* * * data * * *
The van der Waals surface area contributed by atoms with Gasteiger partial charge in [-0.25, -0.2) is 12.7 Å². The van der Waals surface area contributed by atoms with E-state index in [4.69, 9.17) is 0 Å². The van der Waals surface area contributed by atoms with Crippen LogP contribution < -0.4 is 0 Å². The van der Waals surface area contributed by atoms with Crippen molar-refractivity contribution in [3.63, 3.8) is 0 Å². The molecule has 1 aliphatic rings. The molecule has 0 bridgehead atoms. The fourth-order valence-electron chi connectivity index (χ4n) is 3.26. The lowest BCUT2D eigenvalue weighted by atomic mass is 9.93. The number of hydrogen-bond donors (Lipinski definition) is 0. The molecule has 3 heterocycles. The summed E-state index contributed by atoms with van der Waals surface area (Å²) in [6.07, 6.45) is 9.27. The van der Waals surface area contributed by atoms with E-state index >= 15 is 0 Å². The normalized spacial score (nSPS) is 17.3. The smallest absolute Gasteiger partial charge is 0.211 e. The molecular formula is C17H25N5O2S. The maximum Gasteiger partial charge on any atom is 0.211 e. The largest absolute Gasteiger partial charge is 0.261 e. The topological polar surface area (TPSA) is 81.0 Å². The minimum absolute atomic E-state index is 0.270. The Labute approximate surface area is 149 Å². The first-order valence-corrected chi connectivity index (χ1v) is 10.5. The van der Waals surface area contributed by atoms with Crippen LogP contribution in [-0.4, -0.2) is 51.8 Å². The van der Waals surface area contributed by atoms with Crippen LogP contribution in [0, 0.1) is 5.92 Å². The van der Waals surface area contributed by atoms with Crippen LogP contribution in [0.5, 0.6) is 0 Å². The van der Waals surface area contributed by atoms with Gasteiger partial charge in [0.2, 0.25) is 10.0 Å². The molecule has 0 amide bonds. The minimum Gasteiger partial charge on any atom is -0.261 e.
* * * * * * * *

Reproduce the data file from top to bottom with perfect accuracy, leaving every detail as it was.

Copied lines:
The van der Waals surface area contributed by atoms with Gasteiger partial charge in [-0.25, -0.2) is 12.7 Å². The van der Waals surface area contributed by atoms with E-state index in [4.69, 9.17) is 0 Å². The van der Waals surface area contributed by atoms with Crippen LogP contribution < -0.4 is 0 Å². The van der Waals surface area contributed by atoms with Crippen molar-refractivity contribution in [3.63, 3.8) is 0 Å². The molecule has 1 aliphatic rings. The molecule has 0 bridgehead atoms. The fourth-order valence-electron chi connectivity index (χ4n) is 3.26. The lowest BCUT2D eigenvalue weighted by atomic mass is 9.93. The number of hydrogen-bond donors (Lipinski definition) is 0. The molecule has 3 heterocycles. The summed E-state index contributed by atoms with van der Waals surface area (Å²) in [6.07, 6.45) is 9.27. The van der Waals surface area contributed by atoms with E-state index >= 15 is 0 Å². The normalized spacial score (nSPS) is 17.3. The smallest absolute Gasteiger partial charge is 0.211 e. The molecular formula is C17H25N5O2S. The maximum Gasteiger partial charge on any atom is 0.211 e. The largest absolute Gasteiger partial charge is 0.261 e. The topological polar surface area (TPSA) is 81.0 Å². The minimum absolute atomic E-state index is 0.270. The Labute approximate surface area is 149 Å². The first-order valence-corrected chi connectivity index (χ1v) is 10.5. The van der Waals surface area contributed by atoms with Crippen LogP contribution in [-0.4, -0.2) is 51.8 Å². The van der Waals surface area contributed by atoms with Crippen LogP contribution in [0, 0.1) is 5.92 Å². The van der Waals surface area contributed by atoms with Crippen LogP contribution in [0.5, 0.6) is 0 Å². The van der Waals surface area contributed by atoms with Gasteiger partial charge in [0.2, 0.25) is 10.0 Å². The molecule has 0 amide bonds. The minimum Gasteiger partial charge on any atom is -0.261 e.